Casa Aq’ab’al is an Indigenous women’s organisation based in Sololá, Guatemala. It provides support services and shelter to women and their children experiencing violence. Like many of our partners, Casa Aq’ab’al had to pivot and expand its services to meet the increased and complex needs of women in their community during the Covid-19 pandemic.  

Indigenous communities were particularly hard hit by the pandemic. Many rely on remittances from family members living and working in other parts of the county or abroad, and experienced a major reduction in this support. In addition, as Indigenous women often work in the informal sector as domestic workers or making and selling food in commercial areas, Covid-19 restrictions meant that families lost their income. Additionally, most Indigenous communities are far from hospitals and lack access to high quality healthcare. Therefore, they were especially vulnerable in terms of illness and death from Covid-19. In response, Casa Aq’ab’al pivoted its work towards more basic humanitarian and emergency support. It distributed hygiene kits and led information campaigns to explain the importance of masks and social distancing in Indigenous languages. Casa Aq’ab’al also started a community garden project for women in the community. As well as providing supplemental food to families, it is a safe outdoor space for women in the community to gather.  

“Indigenous women’s organisations acted as a lifeline for women in their communities during the Covid-19 pandemic,” says Stephany Giron, programme coordinator at FCAM. “These groups were formed in response to unmet needs among women in their communities and Covid-19 was just another obstacle that they needed to face.”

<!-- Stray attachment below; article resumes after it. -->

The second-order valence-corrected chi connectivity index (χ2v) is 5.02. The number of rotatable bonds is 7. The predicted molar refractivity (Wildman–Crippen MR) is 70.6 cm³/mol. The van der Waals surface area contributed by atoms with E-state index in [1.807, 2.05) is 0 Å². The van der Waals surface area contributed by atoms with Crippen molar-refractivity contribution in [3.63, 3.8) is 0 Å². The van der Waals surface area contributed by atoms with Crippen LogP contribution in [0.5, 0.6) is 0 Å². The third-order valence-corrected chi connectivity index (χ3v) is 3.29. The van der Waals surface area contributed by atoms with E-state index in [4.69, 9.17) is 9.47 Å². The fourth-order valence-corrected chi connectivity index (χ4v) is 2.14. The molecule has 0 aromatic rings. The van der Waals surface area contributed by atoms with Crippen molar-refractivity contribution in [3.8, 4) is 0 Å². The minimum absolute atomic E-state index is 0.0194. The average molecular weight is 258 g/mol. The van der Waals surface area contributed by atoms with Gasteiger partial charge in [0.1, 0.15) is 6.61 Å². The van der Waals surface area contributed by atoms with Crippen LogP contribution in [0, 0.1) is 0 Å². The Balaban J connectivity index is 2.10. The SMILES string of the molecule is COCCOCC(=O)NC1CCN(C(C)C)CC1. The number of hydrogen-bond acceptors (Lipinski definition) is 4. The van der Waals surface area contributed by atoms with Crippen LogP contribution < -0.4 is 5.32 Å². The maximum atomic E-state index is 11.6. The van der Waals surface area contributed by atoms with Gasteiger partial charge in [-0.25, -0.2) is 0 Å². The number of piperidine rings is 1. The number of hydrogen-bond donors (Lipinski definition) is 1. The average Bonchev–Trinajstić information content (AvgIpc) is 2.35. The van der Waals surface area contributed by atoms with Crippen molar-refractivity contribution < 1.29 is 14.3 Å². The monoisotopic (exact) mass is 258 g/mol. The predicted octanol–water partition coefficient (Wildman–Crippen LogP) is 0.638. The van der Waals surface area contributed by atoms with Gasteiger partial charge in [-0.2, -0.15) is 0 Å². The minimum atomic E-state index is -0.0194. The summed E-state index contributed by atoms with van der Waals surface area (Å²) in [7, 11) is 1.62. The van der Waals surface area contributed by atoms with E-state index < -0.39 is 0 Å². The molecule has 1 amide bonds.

Asociación Grupo Integral de Mujeres Sanjuaneras (AGIMS) is an Indigenous women’s organisation based in San Juan Sacatepéquez, which supports and empowers Indigenous women, especially those that have experienced violence. In November 2020, the Government of Guatemala announced new budget cuts to health, education, and social programming, including funding to domestic violence shelters. This would have had wide-reaching ramifications for many women in domestic violence situations, including Indigenous women. However, AGIMS reacted quickly by organising protests – many women from their community joined thousands of their fellow citizens in Guatemala City to voice their opposition to the proposed cuts. In response, the legislature suspended the final ratification process for the 2021 budget, safeguarding social programming for another year.  

Despite this victory, AGIMS still faces challenges in accessing public funding, especially as the government continues to use administrative mechanisms to co-opt and limit the abilities of women’s organisations to function independently. AGIMS is continuing its work in partnership with other Indigenous and mainstream women’s rights organisations to encourage the state to uphold its responsibilities to fund domestic violence services.  

“It is amazing to watch Indigenous women’s groups organising and connecting with one another,” says Katharina Samara-Wickrama, director of the Issues Affecting Women Programme. “These groups are fierce advocates for women in their communities, while working to preserve and protect their culture and unique connection to the natural world. We are learning a lot through these partnerships and are grateful to our colleagues at FCAM for making these connections possible.”  

You can watch a video on the work of FCAM by clicking below:  

This grant falls under Oak’s Issues Affecting Women programme (IAWP), which seeks to strengthen women’s organisations and movements, enabling them to learn from each other and work together to develop knowledge and skills, and to plan, organise and mobilise. You can find more about the IAWP programme by clicking here. You can also find more about the Central American Women’s Fund and the organisations that it supports on its website by clicking here.